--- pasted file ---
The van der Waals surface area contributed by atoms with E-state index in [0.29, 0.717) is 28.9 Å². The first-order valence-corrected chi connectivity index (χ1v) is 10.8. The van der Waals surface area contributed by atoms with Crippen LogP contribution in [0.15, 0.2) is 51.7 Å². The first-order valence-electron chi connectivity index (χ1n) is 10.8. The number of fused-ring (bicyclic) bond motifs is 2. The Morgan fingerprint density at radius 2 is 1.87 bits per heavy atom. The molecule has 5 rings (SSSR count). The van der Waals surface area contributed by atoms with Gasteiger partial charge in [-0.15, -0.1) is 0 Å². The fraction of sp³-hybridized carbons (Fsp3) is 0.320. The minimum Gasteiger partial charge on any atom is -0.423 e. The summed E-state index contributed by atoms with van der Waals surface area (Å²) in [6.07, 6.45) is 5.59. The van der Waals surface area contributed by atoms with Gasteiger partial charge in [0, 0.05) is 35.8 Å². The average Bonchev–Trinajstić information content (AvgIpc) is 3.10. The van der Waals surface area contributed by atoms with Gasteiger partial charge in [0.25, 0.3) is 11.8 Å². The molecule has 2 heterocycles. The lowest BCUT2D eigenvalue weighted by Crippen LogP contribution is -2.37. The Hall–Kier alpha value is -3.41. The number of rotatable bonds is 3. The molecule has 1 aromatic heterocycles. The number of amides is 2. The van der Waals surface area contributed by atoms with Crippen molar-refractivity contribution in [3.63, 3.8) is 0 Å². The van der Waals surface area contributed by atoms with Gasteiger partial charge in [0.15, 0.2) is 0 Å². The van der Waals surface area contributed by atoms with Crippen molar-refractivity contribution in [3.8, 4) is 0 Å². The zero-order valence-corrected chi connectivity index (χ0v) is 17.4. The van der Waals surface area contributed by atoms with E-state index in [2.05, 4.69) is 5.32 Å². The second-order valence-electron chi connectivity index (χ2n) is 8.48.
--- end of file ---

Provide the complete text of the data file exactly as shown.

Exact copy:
The van der Waals surface area contributed by atoms with E-state index in [0.29, 0.717) is 28.9 Å². The first-order valence-corrected chi connectivity index (χ1v) is 10.8. The van der Waals surface area contributed by atoms with Crippen LogP contribution in [0.15, 0.2) is 51.7 Å². The first-order valence-electron chi connectivity index (χ1n) is 10.8. The number of fused-ring (bicyclic) bond motifs is 2. The Morgan fingerprint density at radius 2 is 1.87 bits per heavy atom. The molecule has 5 rings (SSSR count). The van der Waals surface area contributed by atoms with Gasteiger partial charge in [-0.15, -0.1) is 0 Å². The fraction of sp³-hybridized carbons (Fsp3) is 0.320. The minimum Gasteiger partial charge on any atom is -0.423 e. The summed E-state index contributed by atoms with van der Waals surface area (Å²) in [6.07, 6.45) is 5.59. The van der Waals surface area contributed by atoms with Gasteiger partial charge in [0, 0.05) is 35.8 Å². The average Bonchev–Trinajstić information content (AvgIpc) is 3.10. The van der Waals surface area contributed by atoms with Gasteiger partial charge in [0.25, 0.3) is 11.8 Å². The molecule has 2 heterocycles. The lowest BCUT2D eigenvalue weighted by Crippen LogP contribution is -2.37. The Hall–Kier alpha value is -3.41. The number of rotatable bonds is 3. The molecule has 1 aromatic heterocycles. The number of amides is 2. The van der Waals surface area contributed by atoms with Crippen molar-refractivity contribution in [3.63, 3.8) is 0 Å². The van der Waals surface area contributed by atoms with Gasteiger partial charge in [0.15, 0.2) is 0 Å². The van der Waals surface area contributed by atoms with Crippen molar-refractivity contribution in [3.8, 4) is 0 Å². The zero-order valence-corrected chi connectivity index (χ0v) is 17.4. The van der Waals surface area contributed by atoms with E-state index in [2.05, 4.69) is 5.32 Å². The second-order valence-electron chi connectivity index (χ2n) is 8.48.